However, when the FDA issued its Notice of Noncompliance to Acceleron, the NIH updated the ClinicalTrials.gov entry for the Acceleron trial with a public notice of “FDAAA 801 Violation.”6 This constituted, to our knowledge, the NIH’s first public acknowledgment of a specific trial out of compliance with the FDAAA. Further Notices of Noncompliance from the FDA may trigger, or even require, the NIH to take separate enforcement actions, including withholding grant money from noncompliant grantees.
For its part, the FDA has stated that it identifies potential violations of the FDAAA through investigations conducted as part of the agency’s BIMO (Bioresearch Monitoring) program as well as third-party complaints.7 The FDA then takes a “risk-based approach” “consistent with FDA’s public health mission” and, at its discretion, may issue a Preliminary Notice of Noncompliance (hereafter referred to as Pre-Notice) informing responsible parties of potential FDAAA violations.7
Pre-Notices alert responsible parties that the agency plans to check on the potential missing trial results information (including study protocol and statistical analysis plan) 30 days after receipt of the Pre-Notice. Only after Pre-Notices are sent will the FDA issue a Notice of Noncompliance if results information remains missing. Pre-Notices also warn responsible parties that if the required information is not submitted, the FDA may take enforcement action, potentially levying civil monetary penalties of more than $10 000 for each day of violation or opening criminal prosecution should the party continue to fail to submit required information.
Through an ongoing Freedom of Information Act–based investigation, all 58 Pre-Notices that the FDA issued from 2013 through April 29, 2021, were obtained. Of these, 57 described potential missing trial results information and 1 described missing registration information. Three trends stand out. First, the 57 Pre-Notices represent a tiny fraction of the thousands of FDAAA-applicable clinical trials identified as noncompliant with results information reporting requirements as of January 2021.3 Second, the FDA sent no Pre-Notices to any federal agencies, including the NIH, even though the NIH is the responsible party for many trials that have not submitted mandated results to ClinicalTrials.gov. Instead, most Pre-Notices were sent to industry, with a smaller number sent to academia and other organizations (Supplement). Third, Pre-Notices may be effective at improving compliance: as of August 17, 2021, more than 90% of the 57 Pre-Notice recipients had reported missing information to ClinicalTrials.gov. Among recipients who submitted missing results information after receiving a Pre-Notice, the median time for submission was approximately 3 weeks.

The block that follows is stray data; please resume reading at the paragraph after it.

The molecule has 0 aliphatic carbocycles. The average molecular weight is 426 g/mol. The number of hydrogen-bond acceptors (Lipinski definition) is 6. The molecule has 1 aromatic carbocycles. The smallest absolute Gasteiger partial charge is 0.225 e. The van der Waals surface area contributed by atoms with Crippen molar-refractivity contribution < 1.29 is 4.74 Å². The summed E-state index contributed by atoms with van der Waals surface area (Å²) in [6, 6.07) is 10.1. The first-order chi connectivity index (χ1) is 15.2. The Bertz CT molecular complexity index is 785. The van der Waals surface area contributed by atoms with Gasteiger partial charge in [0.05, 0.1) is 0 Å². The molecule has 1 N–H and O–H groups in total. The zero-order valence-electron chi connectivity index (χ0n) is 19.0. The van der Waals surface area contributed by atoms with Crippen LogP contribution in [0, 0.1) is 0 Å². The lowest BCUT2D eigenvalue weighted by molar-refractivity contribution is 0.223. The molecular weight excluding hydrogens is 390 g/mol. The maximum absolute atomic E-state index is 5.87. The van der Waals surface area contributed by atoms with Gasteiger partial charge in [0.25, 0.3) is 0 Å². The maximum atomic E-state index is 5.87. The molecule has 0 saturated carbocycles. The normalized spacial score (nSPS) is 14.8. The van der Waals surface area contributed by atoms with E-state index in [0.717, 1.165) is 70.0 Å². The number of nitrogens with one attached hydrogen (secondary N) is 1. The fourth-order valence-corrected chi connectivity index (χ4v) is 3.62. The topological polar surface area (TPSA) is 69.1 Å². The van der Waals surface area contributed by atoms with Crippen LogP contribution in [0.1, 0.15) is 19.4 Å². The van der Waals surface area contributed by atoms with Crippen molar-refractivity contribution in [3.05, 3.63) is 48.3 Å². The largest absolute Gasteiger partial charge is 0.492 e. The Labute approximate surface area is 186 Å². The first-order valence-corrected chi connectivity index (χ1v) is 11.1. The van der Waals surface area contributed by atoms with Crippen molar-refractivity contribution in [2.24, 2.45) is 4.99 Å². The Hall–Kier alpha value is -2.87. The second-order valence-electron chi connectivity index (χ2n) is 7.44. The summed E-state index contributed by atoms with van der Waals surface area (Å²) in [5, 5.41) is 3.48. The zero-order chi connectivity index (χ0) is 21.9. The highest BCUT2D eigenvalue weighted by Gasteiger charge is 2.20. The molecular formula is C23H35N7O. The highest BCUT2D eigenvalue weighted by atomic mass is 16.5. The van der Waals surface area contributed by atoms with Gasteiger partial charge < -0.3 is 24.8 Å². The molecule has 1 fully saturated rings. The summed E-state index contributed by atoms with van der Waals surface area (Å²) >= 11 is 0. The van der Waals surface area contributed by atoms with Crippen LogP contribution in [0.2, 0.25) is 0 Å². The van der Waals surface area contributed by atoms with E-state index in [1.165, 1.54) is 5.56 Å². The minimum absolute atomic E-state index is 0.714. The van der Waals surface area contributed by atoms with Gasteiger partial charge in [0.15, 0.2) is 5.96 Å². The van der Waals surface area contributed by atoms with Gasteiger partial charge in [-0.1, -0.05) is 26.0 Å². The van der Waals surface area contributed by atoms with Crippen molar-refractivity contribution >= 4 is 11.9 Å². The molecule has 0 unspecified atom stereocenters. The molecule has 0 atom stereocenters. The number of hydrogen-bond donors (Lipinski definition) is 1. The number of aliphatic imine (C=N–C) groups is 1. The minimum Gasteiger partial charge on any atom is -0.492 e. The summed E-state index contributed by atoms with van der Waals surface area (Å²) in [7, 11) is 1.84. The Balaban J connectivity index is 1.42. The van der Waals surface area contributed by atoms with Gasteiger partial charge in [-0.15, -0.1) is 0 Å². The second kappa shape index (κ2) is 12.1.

The FDA has since taken additional action to enforce FDAAA compliance. In July and August 2021, it issued 2 additional Notices of Noncompliance1—one to Accuitis for a phase 2 trial of a topical treatment for acne rosacea8 and another to an academic investigator for a phase 4 trial of a postoperative combination ice and analgesic treatment.9
But the FDA’s enforcement efforts could be strengthened substantially. First, the FDA could send more Pre-Notices. The FDA has yet to send Pre-Notices (or Notices) to thousands of responsible parties that have not reported results, including government sponsors such as the NIH. Moreover, in lieu of relying on inconsistent BIMO investigations and third-party complaints to identify noncompliant trials, the FDA could instead use a continually updated list of FDAAA 801 problems10 maintained by the NIH to quickly identify potential noncompliant trials and issue Pre-Notices as appropriate.
Second, the FDA could publicize all Pre-Notices it issues, as opposed to sharing them only with responsible parties. As with Notices of Noncompliance, Pre-Notices could be posted on the FDA website and cross-linked on ClinicalTrials.gov. Such transparency would improve public accountability and encourage prompt submission of missing information.